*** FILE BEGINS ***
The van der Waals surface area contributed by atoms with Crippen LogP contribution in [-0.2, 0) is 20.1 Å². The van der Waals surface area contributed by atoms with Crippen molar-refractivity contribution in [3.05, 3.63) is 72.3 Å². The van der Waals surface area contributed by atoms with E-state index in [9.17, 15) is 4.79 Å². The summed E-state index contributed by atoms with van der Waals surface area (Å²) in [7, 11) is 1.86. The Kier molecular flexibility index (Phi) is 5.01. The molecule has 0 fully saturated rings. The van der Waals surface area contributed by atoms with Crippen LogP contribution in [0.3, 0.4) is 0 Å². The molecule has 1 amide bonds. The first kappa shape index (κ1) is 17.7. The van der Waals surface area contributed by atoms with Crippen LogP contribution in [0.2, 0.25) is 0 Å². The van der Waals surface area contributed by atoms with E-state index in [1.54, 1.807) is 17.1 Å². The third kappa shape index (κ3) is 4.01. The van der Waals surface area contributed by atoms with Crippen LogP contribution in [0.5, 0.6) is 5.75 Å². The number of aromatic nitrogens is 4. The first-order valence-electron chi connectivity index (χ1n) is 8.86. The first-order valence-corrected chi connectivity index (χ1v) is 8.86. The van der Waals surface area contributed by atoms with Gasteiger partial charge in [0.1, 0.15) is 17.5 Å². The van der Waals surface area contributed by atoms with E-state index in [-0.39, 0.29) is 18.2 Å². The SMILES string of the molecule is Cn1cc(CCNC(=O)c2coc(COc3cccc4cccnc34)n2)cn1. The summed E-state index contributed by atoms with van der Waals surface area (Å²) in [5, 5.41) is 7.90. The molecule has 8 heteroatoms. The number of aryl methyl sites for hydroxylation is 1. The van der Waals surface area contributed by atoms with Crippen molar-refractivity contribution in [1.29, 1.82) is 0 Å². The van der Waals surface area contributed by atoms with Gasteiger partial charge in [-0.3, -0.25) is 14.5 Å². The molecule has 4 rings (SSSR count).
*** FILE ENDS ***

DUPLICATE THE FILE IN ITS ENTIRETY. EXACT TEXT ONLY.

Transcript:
The van der Waals surface area contributed by atoms with Crippen LogP contribution in [-0.2, 0) is 20.1 Å². The van der Waals surface area contributed by atoms with Crippen molar-refractivity contribution in [3.05, 3.63) is 72.3 Å². The van der Waals surface area contributed by atoms with E-state index in [9.17, 15) is 4.79 Å². The summed E-state index contributed by atoms with van der Waals surface area (Å²) in [7, 11) is 1.86. The Kier molecular flexibility index (Phi) is 5.01. The molecule has 0 fully saturated rings. The van der Waals surface area contributed by atoms with Crippen LogP contribution in [0.3, 0.4) is 0 Å². The molecule has 1 amide bonds. The first kappa shape index (κ1) is 17.7. The van der Waals surface area contributed by atoms with Crippen LogP contribution in [0.2, 0.25) is 0 Å². The van der Waals surface area contributed by atoms with E-state index in [1.54, 1.807) is 17.1 Å². The third kappa shape index (κ3) is 4.01. The van der Waals surface area contributed by atoms with Crippen LogP contribution in [0.5, 0.6) is 5.75 Å². The number of aromatic nitrogens is 4. The first-order valence-electron chi connectivity index (χ1n) is 8.86. The first-order valence-corrected chi connectivity index (χ1v) is 8.86. The van der Waals surface area contributed by atoms with Gasteiger partial charge in [0.1, 0.15) is 17.5 Å². The van der Waals surface area contributed by atoms with E-state index in [-0.39, 0.29) is 18.2 Å². The SMILES string of the molecule is Cn1cc(CCNC(=O)c2coc(COc3cccc4cccnc34)n2)cn1. The summed E-state index contributed by atoms with van der Waals surface area (Å²) in [5, 5.41) is 7.90. The molecule has 8 heteroatoms. The number of aryl methyl sites for hydroxylation is 1. The van der Waals surface area contributed by atoms with Crippen molar-refractivity contribution in [1.29, 1.82) is 0 Å². The van der Waals surface area contributed by atoms with Gasteiger partial charge in [-0.3, -0.25) is 14.5 Å². The molecule has 4 rings (SSSR count).